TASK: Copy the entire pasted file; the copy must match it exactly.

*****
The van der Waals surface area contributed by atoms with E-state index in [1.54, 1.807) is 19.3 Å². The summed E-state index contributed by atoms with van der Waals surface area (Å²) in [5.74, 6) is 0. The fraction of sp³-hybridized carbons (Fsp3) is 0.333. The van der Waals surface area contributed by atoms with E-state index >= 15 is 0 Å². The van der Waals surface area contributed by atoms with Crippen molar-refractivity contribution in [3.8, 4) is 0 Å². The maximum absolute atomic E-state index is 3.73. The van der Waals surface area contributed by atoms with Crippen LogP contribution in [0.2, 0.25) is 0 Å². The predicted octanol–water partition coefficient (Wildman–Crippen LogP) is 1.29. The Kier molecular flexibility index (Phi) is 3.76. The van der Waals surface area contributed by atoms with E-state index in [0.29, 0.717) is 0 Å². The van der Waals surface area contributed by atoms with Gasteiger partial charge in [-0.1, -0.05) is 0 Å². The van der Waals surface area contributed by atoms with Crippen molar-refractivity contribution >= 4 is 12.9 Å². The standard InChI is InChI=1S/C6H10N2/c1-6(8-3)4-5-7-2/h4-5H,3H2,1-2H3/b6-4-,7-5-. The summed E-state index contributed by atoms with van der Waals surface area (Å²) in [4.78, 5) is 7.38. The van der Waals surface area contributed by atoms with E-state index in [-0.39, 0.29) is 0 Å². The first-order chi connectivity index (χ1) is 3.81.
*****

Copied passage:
The van der Waals surface area contributed by atoms with E-state index in [1.54, 1.807) is 19.3 Å². The summed E-state index contributed by atoms with van der Waals surface area (Å²) in [5.74, 6) is 0. The fraction of sp³-hybridized carbons (Fsp3) is 0.333. The van der Waals surface area contributed by atoms with E-state index >= 15 is 0 Å². The van der Waals surface area contributed by atoms with Crippen molar-refractivity contribution in [3.8, 4) is 0 Å². The maximum absolute atomic E-state index is 3.73. The van der Waals surface area contributed by atoms with Crippen LogP contribution in [0.2, 0.25) is 0 Å². The predicted octanol–water partition coefficient (Wildman–Crippen LogP) is 1.29. The Kier molecular flexibility index (Phi) is 3.76. The van der Waals surface area contributed by atoms with E-state index in [0.29, 0.717) is 0 Å². The van der Waals surface area contributed by atoms with Gasteiger partial charge in [-0.1, -0.05) is 0 Å². The van der Waals surface area contributed by atoms with Crippen molar-refractivity contribution >= 4 is 12.9 Å². The standard InChI is InChI=1S/C6H10N2/c1-6(8-3)4-5-7-2/h4-5H,3H2,1-2H3/b6-4-,7-5-. The summed E-state index contributed by atoms with van der Waals surface area (Å²) in [4.78, 5) is 7.38. The van der Waals surface area contributed by atoms with E-state index in [-0.39, 0.29) is 0 Å². The first-order chi connectivity index (χ1) is 3.81.